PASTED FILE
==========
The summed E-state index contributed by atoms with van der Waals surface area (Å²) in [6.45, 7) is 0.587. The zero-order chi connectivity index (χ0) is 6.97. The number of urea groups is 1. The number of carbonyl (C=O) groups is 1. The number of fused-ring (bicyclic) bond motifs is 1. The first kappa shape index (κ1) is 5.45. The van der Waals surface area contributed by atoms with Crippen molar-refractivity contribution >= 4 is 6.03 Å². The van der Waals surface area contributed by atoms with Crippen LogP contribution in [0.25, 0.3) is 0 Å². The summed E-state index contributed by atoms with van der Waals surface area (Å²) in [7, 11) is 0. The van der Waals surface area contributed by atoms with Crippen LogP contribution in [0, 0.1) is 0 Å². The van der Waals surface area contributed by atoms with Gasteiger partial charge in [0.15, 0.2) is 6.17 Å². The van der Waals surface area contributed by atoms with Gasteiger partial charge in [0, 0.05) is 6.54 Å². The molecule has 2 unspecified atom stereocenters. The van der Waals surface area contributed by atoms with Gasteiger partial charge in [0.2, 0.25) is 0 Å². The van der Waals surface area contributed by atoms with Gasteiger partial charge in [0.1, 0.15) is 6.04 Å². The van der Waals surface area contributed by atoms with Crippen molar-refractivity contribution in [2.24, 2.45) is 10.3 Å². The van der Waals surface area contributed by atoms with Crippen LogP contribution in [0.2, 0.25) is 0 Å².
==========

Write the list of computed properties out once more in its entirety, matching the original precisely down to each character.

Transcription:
The summed E-state index contributed by atoms with van der Waals surface area (Å²) in [6.45, 7) is 0.587. The zero-order chi connectivity index (χ0) is 6.97. The number of urea groups is 1. The number of carbonyl (C=O) groups is 1. The number of fused-ring (bicyclic) bond motifs is 1. The first kappa shape index (κ1) is 5.45. The van der Waals surface area contributed by atoms with Crippen molar-refractivity contribution >= 4 is 6.03 Å². The van der Waals surface area contributed by atoms with Crippen LogP contribution in [0.25, 0.3) is 0 Å². The summed E-state index contributed by atoms with van der Waals surface area (Å²) in [7, 11) is 0. The van der Waals surface area contributed by atoms with Crippen LogP contribution in [0, 0.1) is 0 Å². The van der Waals surface area contributed by atoms with Gasteiger partial charge in [0.15, 0.2) is 6.17 Å². The van der Waals surface area contributed by atoms with Gasteiger partial charge in [0, 0.05) is 6.54 Å². The molecule has 2 unspecified atom stereocenters. The van der Waals surface area contributed by atoms with Gasteiger partial charge in [0.2, 0.25) is 0 Å². The van der Waals surface area contributed by atoms with Gasteiger partial charge in [0.1, 0.15) is 6.04 Å². The van der Waals surface area contributed by atoms with Crippen molar-refractivity contribution in [2.24, 2.45) is 10.3 Å². The van der Waals surface area contributed by atoms with Crippen LogP contribution in [0.2, 0.25) is 0 Å².